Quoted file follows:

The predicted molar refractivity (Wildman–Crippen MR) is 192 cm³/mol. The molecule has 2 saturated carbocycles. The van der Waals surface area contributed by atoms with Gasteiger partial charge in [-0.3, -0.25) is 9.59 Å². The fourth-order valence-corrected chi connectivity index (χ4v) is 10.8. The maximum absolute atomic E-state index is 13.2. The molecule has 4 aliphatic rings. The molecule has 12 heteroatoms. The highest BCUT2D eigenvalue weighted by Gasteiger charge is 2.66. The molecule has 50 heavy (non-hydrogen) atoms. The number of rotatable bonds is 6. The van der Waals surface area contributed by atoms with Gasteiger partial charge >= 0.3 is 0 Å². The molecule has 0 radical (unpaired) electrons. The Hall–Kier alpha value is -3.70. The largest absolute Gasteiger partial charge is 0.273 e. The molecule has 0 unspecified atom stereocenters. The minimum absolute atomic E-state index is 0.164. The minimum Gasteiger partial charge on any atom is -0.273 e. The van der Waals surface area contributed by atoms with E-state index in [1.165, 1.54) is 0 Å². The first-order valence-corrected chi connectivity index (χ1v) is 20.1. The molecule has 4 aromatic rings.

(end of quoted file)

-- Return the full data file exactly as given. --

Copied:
The predicted molar refractivity (Wildman–Crippen MR) is 192 cm³/mol. The molecule has 2 saturated carbocycles. The van der Waals surface area contributed by atoms with Gasteiger partial charge in [-0.3, -0.25) is 9.59 Å². The fourth-order valence-corrected chi connectivity index (χ4v) is 10.8. The maximum absolute atomic E-state index is 13.2. The molecule has 4 aliphatic rings. The molecule has 12 heteroatoms. The highest BCUT2D eigenvalue weighted by Gasteiger charge is 2.66. The molecule has 50 heavy (non-hydrogen) atoms. The number of rotatable bonds is 6. The van der Waals surface area contributed by atoms with Gasteiger partial charge >= 0.3 is 0 Å². The molecule has 0 radical (unpaired) electrons. The Hall–Kier alpha value is -3.70. The largest absolute Gasteiger partial charge is 0.273 e. The molecule has 0 unspecified atom stereocenters. The minimum absolute atomic E-state index is 0.164. The minimum Gasteiger partial charge on any atom is -0.273 e. The van der Waals surface area contributed by atoms with E-state index in [1.165, 1.54) is 0 Å². The first-order valence-corrected chi connectivity index (χ1v) is 20.1. The molecule has 4 aromatic rings.